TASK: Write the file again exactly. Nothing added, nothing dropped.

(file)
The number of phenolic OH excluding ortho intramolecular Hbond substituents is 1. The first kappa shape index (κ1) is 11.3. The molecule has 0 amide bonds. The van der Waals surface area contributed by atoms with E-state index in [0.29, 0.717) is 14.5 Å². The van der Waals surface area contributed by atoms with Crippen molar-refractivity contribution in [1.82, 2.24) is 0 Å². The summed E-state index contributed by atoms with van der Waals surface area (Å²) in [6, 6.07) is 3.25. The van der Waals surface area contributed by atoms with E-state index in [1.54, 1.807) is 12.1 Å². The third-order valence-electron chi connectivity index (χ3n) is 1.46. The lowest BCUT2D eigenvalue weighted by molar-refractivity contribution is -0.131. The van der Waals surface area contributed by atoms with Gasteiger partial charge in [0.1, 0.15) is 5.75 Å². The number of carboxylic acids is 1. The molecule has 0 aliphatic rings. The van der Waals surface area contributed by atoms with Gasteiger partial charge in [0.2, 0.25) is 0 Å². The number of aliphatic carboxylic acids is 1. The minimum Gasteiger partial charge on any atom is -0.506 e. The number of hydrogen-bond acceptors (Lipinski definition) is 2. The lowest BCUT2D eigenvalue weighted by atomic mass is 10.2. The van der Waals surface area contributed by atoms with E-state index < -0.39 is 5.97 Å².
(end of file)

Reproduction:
The number of phenolic OH excluding ortho intramolecular Hbond substituents is 1. The first kappa shape index (κ1) is 11.3. The molecule has 0 amide bonds. The van der Waals surface area contributed by atoms with E-state index in [0.29, 0.717) is 14.5 Å². The van der Waals surface area contributed by atoms with Crippen molar-refractivity contribution in [1.82, 2.24) is 0 Å². The summed E-state index contributed by atoms with van der Waals surface area (Å²) in [6, 6.07) is 3.25. The van der Waals surface area contributed by atoms with E-state index in [1.54, 1.807) is 12.1 Å². The third-order valence-electron chi connectivity index (χ3n) is 1.46. The lowest BCUT2D eigenvalue weighted by molar-refractivity contribution is -0.131. The van der Waals surface area contributed by atoms with Gasteiger partial charge in [0.1, 0.15) is 5.75 Å². The number of carboxylic acids is 1. The molecule has 0 aliphatic rings. The van der Waals surface area contributed by atoms with Gasteiger partial charge in [0.2, 0.25) is 0 Å². The number of aliphatic carboxylic acids is 1. The minimum Gasteiger partial charge on any atom is -0.506 e. The number of hydrogen-bond acceptors (Lipinski definition) is 2. The lowest BCUT2D eigenvalue weighted by atomic mass is 10.2. The van der Waals surface area contributed by atoms with E-state index < -0.39 is 5.97 Å².